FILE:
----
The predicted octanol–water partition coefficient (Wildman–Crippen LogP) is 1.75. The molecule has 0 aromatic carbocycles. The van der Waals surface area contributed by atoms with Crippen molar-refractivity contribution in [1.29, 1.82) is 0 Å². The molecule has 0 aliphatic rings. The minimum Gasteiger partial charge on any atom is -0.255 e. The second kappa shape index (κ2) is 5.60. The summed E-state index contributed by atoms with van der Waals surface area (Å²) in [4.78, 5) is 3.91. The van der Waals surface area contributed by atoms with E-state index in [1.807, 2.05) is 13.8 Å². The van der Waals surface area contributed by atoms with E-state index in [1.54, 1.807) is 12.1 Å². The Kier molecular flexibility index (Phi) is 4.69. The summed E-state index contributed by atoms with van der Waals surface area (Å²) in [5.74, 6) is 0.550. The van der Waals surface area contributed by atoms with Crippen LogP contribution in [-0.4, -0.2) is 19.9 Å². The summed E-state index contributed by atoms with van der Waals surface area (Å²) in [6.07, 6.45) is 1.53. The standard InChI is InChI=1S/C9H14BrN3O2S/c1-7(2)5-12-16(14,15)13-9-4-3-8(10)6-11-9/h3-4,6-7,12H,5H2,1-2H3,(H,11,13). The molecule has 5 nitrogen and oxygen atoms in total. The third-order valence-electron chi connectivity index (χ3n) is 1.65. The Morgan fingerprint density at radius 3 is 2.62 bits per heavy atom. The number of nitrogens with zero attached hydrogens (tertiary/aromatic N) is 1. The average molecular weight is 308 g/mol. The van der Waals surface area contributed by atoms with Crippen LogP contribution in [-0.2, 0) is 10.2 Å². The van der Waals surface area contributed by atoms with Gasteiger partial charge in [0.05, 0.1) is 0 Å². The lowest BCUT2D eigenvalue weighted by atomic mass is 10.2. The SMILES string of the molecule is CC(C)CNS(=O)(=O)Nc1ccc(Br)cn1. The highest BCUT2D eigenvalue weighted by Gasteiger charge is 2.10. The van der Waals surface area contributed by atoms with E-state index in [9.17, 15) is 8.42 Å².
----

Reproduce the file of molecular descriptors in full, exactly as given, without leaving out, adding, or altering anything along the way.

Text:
The predicted octanol–water partition coefficient (Wildman–Crippen LogP) is 1.75. The molecule has 0 aromatic carbocycles. The van der Waals surface area contributed by atoms with Crippen molar-refractivity contribution in [1.29, 1.82) is 0 Å². The molecule has 0 aliphatic rings. The minimum Gasteiger partial charge on any atom is -0.255 e. The second kappa shape index (κ2) is 5.60. The summed E-state index contributed by atoms with van der Waals surface area (Å²) in [4.78, 5) is 3.91. The van der Waals surface area contributed by atoms with E-state index in [1.807, 2.05) is 13.8 Å². The van der Waals surface area contributed by atoms with E-state index in [1.54, 1.807) is 12.1 Å². The Kier molecular flexibility index (Phi) is 4.69. The summed E-state index contributed by atoms with van der Waals surface area (Å²) in [5.74, 6) is 0.550. The van der Waals surface area contributed by atoms with Crippen LogP contribution in [-0.4, -0.2) is 19.9 Å². The summed E-state index contributed by atoms with van der Waals surface area (Å²) in [6.07, 6.45) is 1.53. The standard InChI is InChI=1S/C9H14BrN3O2S/c1-7(2)5-12-16(14,15)13-9-4-3-8(10)6-11-9/h3-4,6-7,12H,5H2,1-2H3,(H,11,13). The molecule has 5 nitrogen and oxygen atoms in total. The third-order valence-electron chi connectivity index (χ3n) is 1.65. The Morgan fingerprint density at radius 3 is 2.62 bits per heavy atom. The number of nitrogens with zero attached hydrogens (tertiary/aromatic N) is 1. The average molecular weight is 308 g/mol. The van der Waals surface area contributed by atoms with Crippen LogP contribution in [-0.2, 0) is 10.2 Å². The van der Waals surface area contributed by atoms with Gasteiger partial charge in [0.05, 0.1) is 0 Å². The lowest BCUT2D eigenvalue weighted by atomic mass is 10.2. The SMILES string of the molecule is CC(C)CNS(=O)(=O)Nc1ccc(Br)cn1. The highest BCUT2D eigenvalue weighted by Gasteiger charge is 2.10. The van der Waals surface area contributed by atoms with E-state index in [9.17, 15) is 8.42 Å².